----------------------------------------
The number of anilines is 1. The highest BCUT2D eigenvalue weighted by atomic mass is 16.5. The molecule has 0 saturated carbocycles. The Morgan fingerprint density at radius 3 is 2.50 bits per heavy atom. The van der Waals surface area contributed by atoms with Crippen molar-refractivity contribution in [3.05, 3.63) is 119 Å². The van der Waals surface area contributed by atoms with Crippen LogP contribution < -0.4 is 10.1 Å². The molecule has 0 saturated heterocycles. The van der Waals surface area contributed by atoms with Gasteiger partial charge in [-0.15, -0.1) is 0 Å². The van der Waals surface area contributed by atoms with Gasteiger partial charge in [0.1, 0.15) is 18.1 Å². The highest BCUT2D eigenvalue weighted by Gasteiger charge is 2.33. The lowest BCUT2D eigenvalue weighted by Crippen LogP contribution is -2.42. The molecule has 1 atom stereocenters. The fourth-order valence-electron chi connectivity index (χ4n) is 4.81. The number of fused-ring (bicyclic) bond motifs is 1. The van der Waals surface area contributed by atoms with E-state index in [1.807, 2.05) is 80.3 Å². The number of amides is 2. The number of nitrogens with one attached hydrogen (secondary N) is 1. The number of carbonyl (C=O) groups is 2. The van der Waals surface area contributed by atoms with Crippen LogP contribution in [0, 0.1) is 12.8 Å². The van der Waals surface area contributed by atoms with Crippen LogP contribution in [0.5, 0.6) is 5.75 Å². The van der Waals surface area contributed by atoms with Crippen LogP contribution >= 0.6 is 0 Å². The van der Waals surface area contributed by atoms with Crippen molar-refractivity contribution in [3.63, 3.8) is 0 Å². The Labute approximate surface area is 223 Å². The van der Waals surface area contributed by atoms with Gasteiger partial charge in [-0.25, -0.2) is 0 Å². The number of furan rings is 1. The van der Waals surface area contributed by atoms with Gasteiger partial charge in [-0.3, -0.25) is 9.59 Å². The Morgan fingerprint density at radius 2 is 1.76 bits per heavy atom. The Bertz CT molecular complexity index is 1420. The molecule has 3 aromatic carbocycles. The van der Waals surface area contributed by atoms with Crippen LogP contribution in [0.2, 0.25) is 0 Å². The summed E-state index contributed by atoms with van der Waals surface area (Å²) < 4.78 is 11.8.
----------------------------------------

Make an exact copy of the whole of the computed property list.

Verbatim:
The number of anilines is 1. The highest BCUT2D eigenvalue weighted by atomic mass is 16.5. The molecule has 0 saturated carbocycles. The Morgan fingerprint density at radius 3 is 2.50 bits per heavy atom. The van der Waals surface area contributed by atoms with Crippen molar-refractivity contribution in [3.05, 3.63) is 119 Å². The van der Waals surface area contributed by atoms with Crippen LogP contribution < -0.4 is 10.1 Å². The molecule has 0 saturated heterocycles. The van der Waals surface area contributed by atoms with Gasteiger partial charge in [-0.15, -0.1) is 0 Å². The van der Waals surface area contributed by atoms with Gasteiger partial charge in [0.1, 0.15) is 18.1 Å². The highest BCUT2D eigenvalue weighted by Gasteiger charge is 2.33. The lowest BCUT2D eigenvalue weighted by Crippen LogP contribution is -2.42. The molecule has 1 atom stereocenters. The fourth-order valence-electron chi connectivity index (χ4n) is 4.81. The number of fused-ring (bicyclic) bond motifs is 1. The van der Waals surface area contributed by atoms with E-state index in [1.807, 2.05) is 80.3 Å². The number of amides is 2. The number of nitrogens with one attached hydrogen (secondary N) is 1. The number of carbonyl (C=O) groups is 2. The van der Waals surface area contributed by atoms with Crippen LogP contribution in [0, 0.1) is 12.8 Å². The van der Waals surface area contributed by atoms with Crippen LogP contribution in [0.5, 0.6) is 5.75 Å². The van der Waals surface area contributed by atoms with Crippen LogP contribution >= 0.6 is 0 Å². The van der Waals surface area contributed by atoms with Crippen molar-refractivity contribution in [3.63, 3.8) is 0 Å². The Labute approximate surface area is 223 Å². The van der Waals surface area contributed by atoms with Gasteiger partial charge in [-0.25, -0.2) is 0 Å². The number of furan rings is 1. The van der Waals surface area contributed by atoms with Gasteiger partial charge in [-0.3, -0.25) is 9.59 Å². The Morgan fingerprint density at radius 2 is 1.76 bits per heavy atom. The Bertz CT molecular complexity index is 1420. The molecule has 3 aromatic carbocycles. The van der Waals surface area contributed by atoms with Crippen LogP contribution in [0.2, 0.25) is 0 Å². The summed E-state index contributed by atoms with van der Waals surface area (Å²) < 4.78 is 11.8.